Today’s goose post features shocking questions about the truthfulness of a respected and beloved blog—Ferrebeekeeper! That’s right; this very site, an esteemed font of knowledge which you regularly tell all your friends to read (right?), has been caught in the midst of a scandal which spans the centuries…the millennia even! This mysterious controversy encompasses the greatest family of pharaohs ever, an enigmatic nineteenth-century archaeologist, and the fundamental meaning of art and objects. At the center of the swirling allegations lies the enigma behind the identity of a pair of geese.
It all began with this post about an ancient Egyptian masterpiece, the famous goose frieze from Nefermaat’s tomb (Nefermaat being a nobleman of Egypt’s renowned Fourth dynasty). The geese in that ancient picture are gorgeous, they look like real birds which might hop down from the forty-six-hundred year old artwork and open up their beaks begging for corn (a fact appreciated by aesthetes among Ferrebeekeeper readers—as you can see in the original comments). However after I posted the article, cracks also began to appear in the story. Sharp-eyed readers wrote in with questions about my ornithology. There are three pairs of geese in the painting: a pair to the left, a pair to the right, and a split pair grazing, like bookends, on each side. With unwarranted ambiguity, I identified the birds as Egyptian geese (Alopochen aegyptiacus), based on the bird identification in an essay I had read concerning the paintings (and also based on the fact I wanted to write about a certain breed of domesticated geese). I was wrong to be so blithesome, for it is extremely clear that the two center pairs are very different species. The split pair may or may not be the same species as the pair on the left.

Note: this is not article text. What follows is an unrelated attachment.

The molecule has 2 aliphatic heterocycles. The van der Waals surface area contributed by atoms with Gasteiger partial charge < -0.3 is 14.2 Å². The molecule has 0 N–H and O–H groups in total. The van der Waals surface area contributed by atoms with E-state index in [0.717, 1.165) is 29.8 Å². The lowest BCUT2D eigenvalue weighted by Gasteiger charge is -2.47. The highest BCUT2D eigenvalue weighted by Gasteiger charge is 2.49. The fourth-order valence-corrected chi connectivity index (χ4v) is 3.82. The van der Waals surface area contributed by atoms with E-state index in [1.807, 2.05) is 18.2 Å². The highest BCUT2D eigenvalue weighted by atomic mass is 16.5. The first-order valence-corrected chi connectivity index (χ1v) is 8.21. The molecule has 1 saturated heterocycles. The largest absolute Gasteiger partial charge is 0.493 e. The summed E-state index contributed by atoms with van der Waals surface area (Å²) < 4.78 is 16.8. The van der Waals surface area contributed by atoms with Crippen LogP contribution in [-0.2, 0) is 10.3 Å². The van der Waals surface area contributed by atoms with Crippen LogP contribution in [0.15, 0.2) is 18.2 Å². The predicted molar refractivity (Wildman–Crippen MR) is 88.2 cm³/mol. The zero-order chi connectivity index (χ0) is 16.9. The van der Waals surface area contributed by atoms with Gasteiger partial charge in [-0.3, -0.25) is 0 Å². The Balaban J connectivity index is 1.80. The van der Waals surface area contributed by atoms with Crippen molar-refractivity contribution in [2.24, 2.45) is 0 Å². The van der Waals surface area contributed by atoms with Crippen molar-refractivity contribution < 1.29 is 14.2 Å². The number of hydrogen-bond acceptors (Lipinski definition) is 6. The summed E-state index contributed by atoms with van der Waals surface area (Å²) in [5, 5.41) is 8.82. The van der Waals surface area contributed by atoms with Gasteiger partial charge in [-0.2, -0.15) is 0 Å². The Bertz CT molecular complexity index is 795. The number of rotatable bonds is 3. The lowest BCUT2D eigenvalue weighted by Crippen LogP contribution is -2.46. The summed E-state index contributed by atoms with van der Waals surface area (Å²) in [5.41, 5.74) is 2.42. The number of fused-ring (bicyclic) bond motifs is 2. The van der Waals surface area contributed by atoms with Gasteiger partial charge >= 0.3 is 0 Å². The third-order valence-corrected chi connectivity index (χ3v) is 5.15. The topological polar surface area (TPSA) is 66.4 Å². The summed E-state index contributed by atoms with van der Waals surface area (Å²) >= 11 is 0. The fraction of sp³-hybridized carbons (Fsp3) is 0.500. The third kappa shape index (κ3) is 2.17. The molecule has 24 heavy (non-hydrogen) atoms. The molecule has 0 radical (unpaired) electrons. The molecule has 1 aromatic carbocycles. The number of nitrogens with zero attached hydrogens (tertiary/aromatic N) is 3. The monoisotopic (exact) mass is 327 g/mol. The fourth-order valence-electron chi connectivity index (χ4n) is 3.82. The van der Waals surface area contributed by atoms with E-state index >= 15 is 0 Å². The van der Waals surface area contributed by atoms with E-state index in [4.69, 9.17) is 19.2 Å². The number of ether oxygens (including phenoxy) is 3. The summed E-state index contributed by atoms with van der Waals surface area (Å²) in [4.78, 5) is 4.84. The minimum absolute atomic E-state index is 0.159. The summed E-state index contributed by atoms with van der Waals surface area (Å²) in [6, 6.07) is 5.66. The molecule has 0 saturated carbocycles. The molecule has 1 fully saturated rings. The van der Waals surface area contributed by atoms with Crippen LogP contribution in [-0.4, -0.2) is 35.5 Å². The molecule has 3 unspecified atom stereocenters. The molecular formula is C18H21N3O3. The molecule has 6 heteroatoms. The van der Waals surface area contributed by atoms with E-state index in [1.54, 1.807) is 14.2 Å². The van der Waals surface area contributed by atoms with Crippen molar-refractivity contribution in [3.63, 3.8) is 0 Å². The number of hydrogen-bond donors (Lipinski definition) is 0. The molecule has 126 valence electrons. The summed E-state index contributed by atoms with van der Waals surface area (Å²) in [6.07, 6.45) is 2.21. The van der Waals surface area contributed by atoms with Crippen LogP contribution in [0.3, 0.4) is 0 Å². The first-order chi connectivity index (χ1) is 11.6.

Ferrebeekeeper readers vigorously noted the problems with both my essay and with the supposedly ancient painting. Dave Dunford wrote:
The birds are not Egyptian Geese, which are distinctive birds. The central pair facing left appear to be White-fronted Geese (Anser albifrons), and the central pair facing right are indisputably Red-breasted Geese (Brant ruficollis). Interestingly, the latter is a rare vagrant in modern-day Egypt. The outer birds are somewhat trickier – they could also be White-fronted (which don’t always have the white face markings) but they could be Greylag Geese (Anser anser, also not found regularly in modern Egypt).
It turns out my readers were not the only people to notice and question this discrepancy. The painting (which is more popularly known as “Meidum Geese” since it was allegedly discovered in 1871 in a tomb beside the Meidum Pyramid), is one of the most famous in the Cairo museum—a masterpiece of the ancient world–but now, in 2015, experts are questioning its validity. This post from livescience.com by Owen Jarus describes how the painting is probably a fake, or, at least a doctored original. These charges are being leveled by Francesco Tiradritti, a professor at the Kore University of Enna and director of the Italian archaeological mission to Egypt. Tiradritti came up with yet another species designation for the left-facing geese as bean geese (Anser fabalis) a tundra goose, which certainly don’t belong in Egypt (even if the ancient climate were somewhat different).